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Programovací jazyky F# a OCaml Chapter 4. Generic and recursive types

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Generic types

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NPRG049 Programovací jazyky OCaml a F#Tomáš Petříček, »Types that can carry values of any type Note: Built-in tuple is generic automatically »Declaring our own generic types Generic types type MyOption = | MySome of 'a | MyNone let tup1 = ("hello", 1234) let tup2 = (12.34, false) Generic type parameter(s) Actual type argument will be used here type 'a MyOption = | MySome of 'a | MyNone OCaml-compatible syntax

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NPRG049 Programovací jazyky OCaml a F#Tomáš Petříček, »Type inference infers the type automatically Using generic types > let optNum = MySome(5);; val optNum : MyOption = MySome 5 > let optStr = MySome("abc");; val optStr : MyOption = MySome "abc" > let opt = MyNone;; val opt : MyOption > optStr = opt;; val it : bool = false Inferred type argument Tricky thing: generic value – we dont know the actual type argument yet We can use it with any other option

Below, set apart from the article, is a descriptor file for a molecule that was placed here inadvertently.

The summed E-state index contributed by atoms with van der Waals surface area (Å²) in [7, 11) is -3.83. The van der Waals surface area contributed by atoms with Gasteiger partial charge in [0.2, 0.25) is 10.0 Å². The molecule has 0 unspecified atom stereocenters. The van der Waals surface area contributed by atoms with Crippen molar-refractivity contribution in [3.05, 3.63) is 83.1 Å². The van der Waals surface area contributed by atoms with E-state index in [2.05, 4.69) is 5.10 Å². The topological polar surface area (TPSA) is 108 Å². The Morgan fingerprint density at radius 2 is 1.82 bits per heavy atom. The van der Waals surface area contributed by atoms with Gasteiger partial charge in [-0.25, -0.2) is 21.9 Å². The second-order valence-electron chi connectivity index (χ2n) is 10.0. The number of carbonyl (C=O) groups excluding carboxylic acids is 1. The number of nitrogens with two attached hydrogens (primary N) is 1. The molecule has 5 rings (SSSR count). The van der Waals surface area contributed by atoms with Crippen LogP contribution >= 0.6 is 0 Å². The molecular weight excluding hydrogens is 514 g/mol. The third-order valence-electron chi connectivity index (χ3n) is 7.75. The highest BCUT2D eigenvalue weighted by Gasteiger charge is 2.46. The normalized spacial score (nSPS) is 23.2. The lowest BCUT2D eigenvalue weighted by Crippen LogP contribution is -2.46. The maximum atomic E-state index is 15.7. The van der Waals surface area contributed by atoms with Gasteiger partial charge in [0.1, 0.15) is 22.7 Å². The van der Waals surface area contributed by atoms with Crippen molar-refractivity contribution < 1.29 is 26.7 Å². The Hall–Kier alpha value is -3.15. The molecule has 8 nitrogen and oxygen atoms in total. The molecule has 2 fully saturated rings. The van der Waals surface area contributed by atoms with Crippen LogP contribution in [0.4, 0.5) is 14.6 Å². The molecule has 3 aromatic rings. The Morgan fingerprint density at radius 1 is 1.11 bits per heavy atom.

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NPRG049 Programovací jazyky OCaml a F#Tomáš Petříček, »Just like ordinary functions – it just works! »Automatic generalization An important aspect of F# type inference Finds the most general type of a function Writing generic functions > let getValue opt = match opt with | MySome(v) -> v | _ -> failwith "error!";; val getValue : MyOption -> 'a > getValue (MySome "hey");; val it : string = "hey" Inferred as generic argument Doesnt matter what type the value has The type of getValue is generic function